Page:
blade loading

blade loading

[′blād ‚lōd·iŋ]
(aerospace engineering)
A rotor's thrust in a rotary-wing aircraft divided by the total area of the rotor blades.
McGraw-Hill Dictionary of Scientific & Technical Terms, 6E, Copyright © 2003 by The McGraw-Hill Companies, Inc.

blade loading

blade loading
The ratio of the all-up weight of a helicopter to the total area of a rotor, excluding the disc area. It is the amount of the total weight each square foot of a helicopter rotor blade supports. Since blade area does not change, blade loading must be a constant in flight. Also called disc loading.
An Illustrated Dictionary of Aviation Copyright © 2005 by The McGraw-Hill Companies, Inc. All rights reserved
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References in periodicals archive ?
The mutual interactions between the two propellers result in unsteady periodic blade loading oscillations during one full rotation.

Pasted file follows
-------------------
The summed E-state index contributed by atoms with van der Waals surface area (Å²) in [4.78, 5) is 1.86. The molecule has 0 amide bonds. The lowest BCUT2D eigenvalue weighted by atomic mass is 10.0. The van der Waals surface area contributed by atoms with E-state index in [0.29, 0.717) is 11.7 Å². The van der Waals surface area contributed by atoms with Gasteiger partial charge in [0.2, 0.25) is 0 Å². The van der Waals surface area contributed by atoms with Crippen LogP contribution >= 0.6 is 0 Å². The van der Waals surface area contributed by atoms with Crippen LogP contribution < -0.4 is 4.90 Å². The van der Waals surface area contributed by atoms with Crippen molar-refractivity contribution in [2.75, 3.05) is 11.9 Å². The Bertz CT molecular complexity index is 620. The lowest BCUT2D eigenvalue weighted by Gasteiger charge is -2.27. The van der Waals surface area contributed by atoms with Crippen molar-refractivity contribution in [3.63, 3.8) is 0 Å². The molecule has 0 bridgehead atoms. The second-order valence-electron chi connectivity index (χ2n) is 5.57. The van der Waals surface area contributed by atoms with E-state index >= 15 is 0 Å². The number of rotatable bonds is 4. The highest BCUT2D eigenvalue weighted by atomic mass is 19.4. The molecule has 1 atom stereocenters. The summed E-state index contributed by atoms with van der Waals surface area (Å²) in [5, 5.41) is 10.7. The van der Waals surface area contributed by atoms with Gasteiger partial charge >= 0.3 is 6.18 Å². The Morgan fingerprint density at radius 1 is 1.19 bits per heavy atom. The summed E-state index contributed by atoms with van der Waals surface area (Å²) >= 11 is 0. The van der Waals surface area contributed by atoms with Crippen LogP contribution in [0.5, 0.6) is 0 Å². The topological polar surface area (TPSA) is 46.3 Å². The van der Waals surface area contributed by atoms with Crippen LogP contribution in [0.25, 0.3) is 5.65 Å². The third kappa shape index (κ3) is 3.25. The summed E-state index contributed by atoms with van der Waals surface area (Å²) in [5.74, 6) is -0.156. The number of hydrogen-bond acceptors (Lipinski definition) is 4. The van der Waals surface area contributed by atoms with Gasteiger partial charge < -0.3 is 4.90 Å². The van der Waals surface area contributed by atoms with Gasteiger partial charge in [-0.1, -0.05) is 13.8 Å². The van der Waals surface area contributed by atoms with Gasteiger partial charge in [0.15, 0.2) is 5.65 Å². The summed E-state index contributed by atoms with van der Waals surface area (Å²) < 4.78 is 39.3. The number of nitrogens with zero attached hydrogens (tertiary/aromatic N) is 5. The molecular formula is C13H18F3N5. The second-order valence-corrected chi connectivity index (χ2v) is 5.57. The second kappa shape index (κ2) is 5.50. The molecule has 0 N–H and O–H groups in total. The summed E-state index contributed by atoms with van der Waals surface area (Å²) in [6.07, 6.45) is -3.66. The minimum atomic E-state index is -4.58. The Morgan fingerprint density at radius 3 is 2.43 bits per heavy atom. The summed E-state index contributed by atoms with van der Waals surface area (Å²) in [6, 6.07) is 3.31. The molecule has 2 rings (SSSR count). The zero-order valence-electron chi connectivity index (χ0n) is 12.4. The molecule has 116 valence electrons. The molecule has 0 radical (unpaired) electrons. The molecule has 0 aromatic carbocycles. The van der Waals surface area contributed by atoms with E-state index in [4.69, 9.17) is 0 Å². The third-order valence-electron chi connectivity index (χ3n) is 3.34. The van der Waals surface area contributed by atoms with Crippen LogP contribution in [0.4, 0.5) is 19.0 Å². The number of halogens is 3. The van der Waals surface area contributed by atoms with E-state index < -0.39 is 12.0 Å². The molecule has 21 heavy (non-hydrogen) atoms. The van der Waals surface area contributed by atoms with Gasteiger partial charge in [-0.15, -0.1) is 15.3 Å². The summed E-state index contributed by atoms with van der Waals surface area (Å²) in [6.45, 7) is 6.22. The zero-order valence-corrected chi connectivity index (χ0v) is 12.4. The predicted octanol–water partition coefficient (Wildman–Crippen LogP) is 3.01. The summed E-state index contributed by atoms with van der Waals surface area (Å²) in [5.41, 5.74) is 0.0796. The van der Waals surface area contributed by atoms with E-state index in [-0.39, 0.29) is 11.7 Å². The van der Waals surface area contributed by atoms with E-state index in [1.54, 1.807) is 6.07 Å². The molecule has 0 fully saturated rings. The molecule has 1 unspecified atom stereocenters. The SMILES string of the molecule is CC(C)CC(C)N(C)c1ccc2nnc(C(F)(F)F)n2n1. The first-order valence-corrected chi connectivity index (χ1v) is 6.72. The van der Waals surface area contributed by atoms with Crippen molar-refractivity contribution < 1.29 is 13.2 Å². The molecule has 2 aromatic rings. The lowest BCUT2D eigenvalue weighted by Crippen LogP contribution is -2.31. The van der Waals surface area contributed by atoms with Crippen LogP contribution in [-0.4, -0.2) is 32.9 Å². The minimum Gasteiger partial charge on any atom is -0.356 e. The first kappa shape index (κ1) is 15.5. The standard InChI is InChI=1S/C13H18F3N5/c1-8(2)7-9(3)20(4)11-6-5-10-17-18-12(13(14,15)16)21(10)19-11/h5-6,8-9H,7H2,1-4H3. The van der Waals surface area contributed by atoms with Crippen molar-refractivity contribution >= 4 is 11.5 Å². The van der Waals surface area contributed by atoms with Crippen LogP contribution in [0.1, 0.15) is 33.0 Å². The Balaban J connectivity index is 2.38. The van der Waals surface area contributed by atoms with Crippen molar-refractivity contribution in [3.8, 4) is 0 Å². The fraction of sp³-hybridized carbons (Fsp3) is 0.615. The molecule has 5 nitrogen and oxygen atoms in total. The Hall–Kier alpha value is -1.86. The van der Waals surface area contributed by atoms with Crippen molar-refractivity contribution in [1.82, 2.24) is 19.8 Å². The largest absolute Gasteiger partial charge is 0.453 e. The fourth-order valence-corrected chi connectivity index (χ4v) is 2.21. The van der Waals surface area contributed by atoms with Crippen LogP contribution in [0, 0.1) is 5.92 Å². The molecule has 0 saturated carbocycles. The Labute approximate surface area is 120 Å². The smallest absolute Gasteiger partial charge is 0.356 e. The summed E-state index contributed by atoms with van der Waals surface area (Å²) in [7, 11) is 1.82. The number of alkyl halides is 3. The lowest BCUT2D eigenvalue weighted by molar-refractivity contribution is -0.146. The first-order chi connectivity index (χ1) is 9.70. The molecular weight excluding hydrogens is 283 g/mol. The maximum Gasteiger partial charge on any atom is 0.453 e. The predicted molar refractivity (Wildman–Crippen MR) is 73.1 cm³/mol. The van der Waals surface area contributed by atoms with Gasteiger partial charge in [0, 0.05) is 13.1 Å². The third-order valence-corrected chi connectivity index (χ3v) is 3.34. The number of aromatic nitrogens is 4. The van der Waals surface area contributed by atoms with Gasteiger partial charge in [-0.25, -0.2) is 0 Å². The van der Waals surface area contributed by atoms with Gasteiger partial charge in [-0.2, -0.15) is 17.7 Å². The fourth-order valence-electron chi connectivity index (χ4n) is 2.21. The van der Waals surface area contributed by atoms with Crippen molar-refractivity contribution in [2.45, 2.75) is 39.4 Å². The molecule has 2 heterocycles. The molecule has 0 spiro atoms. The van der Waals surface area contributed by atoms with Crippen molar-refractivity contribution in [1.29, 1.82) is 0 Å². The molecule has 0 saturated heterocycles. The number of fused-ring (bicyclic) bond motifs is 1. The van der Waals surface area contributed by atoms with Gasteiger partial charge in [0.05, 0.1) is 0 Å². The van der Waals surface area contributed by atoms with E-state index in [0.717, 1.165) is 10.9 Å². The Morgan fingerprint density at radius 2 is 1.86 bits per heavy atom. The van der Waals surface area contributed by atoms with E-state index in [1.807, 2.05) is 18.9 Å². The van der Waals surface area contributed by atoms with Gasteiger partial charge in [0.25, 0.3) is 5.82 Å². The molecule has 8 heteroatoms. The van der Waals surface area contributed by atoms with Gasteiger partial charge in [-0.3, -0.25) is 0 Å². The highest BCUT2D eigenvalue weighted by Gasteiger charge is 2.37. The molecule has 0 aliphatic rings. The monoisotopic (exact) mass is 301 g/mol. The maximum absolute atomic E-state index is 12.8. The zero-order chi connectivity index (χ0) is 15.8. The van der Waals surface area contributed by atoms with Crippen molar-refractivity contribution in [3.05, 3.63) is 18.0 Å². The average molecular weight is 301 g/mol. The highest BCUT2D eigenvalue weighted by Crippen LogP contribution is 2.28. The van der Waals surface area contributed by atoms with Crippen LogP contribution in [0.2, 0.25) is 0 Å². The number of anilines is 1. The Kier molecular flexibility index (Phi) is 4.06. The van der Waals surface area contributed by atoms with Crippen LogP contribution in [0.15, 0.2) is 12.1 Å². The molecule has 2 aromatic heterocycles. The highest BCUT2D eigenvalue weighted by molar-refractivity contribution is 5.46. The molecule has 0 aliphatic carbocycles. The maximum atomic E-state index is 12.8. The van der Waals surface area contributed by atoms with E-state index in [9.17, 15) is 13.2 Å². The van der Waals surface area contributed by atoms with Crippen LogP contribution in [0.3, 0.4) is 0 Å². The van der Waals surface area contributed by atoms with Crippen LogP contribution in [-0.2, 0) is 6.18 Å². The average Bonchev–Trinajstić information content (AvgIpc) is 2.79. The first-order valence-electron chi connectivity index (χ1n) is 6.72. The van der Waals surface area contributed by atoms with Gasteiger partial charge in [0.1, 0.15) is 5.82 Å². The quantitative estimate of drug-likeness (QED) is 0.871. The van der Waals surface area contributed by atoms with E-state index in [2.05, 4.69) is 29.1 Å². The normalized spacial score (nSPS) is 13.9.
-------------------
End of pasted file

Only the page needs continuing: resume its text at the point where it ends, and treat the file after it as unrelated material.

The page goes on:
In addition, the blade loading and power distributions related to the cavitation at design flow rate were analyzed systematically.
The comparison of the wall skin friction, blade loading, and hub-to-shroud loading losses should be done for different operating scenarios such as design (rated) mass flow-rate, reduced (part-load) flow-rates, etc.
as a percentage of blade span or chord) and the blade loading (local pressure difference between blade pressure and suction surfaces).
As the axial compressor moves from the rated operating point to a near-stall operating point, the blade loading increases and the flow structures become stronger and unsteady.
(10.) Alheid, RJ, "Flexible Blade Coating Arrangement and Method with Compound Blade Loading." U.S.
Even though the fans are typically not operating during the period of normal train operation it is critical to give consideration to the blade loading cycles that results from the pressure pulses.
Since >75% of the power is developed at radii more than halfway to the tip, the useful blade loading can be approximated to a total circumferential force of 180kN distributed between the blades and acting at a radius of around 80m.
Examination of a few worn blades can identify the following items: uneven blade wear, holder or chamber alignment, blade contact angle, relative amount of blade loading pressure and presence of ink contamination.